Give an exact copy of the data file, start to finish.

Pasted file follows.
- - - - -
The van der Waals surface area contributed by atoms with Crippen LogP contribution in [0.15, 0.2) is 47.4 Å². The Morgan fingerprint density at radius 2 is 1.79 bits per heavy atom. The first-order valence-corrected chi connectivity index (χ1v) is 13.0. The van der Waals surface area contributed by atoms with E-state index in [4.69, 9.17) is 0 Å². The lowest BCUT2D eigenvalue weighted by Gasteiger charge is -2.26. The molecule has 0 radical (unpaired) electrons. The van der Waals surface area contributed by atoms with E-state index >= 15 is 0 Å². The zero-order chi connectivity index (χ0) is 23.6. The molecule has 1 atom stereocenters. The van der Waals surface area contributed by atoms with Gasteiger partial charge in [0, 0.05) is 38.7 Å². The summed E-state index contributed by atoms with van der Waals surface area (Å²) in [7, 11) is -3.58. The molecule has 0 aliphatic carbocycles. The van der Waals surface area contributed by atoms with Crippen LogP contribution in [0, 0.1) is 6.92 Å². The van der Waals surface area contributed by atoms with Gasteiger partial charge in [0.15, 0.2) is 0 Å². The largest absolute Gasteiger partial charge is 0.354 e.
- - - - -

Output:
The van der Waals surface area contributed by atoms with Crippen LogP contribution in [0.15, 0.2) is 47.4 Å². The Morgan fingerprint density at radius 2 is 1.79 bits per heavy atom. The first-order valence-corrected chi connectivity index (χ1v) is 13.0. The van der Waals surface area contributed by atoms with E-state index in [4.69, 9.17) is 0 Å². The lowest BCUT2D eigenvalue weighted by Gasteiger charge is -2.26. The molecule has 0 radical (unpaired) electrons. The van der Waals surface area contributed by atoms with E-state index >= 15 is 0 Å². The zero-order chi connectivity index (χ0) is 23.6. The molecule has 1 atom stereocenters. The van der Waals surface area contributed by atoms with Gasteiger partial charge in [0, 0.05) is 38.7 Å². The summed E-state index contributed by atoms with van der Waals surface area (Å²) in [7, 11) is -3.58. The molecule has 0 aliphatic carbocycles. The van der Waals surface area contributed by atoms with Crippen LogP contribution in [0, 0.1) is 6.92 Å². The van der Waals surface area contributed by atoms with Gasteiger partial charge in [0.15, 0.2) is 0 Å². The largest absolute Gasteiger partial charge is 0.354 e.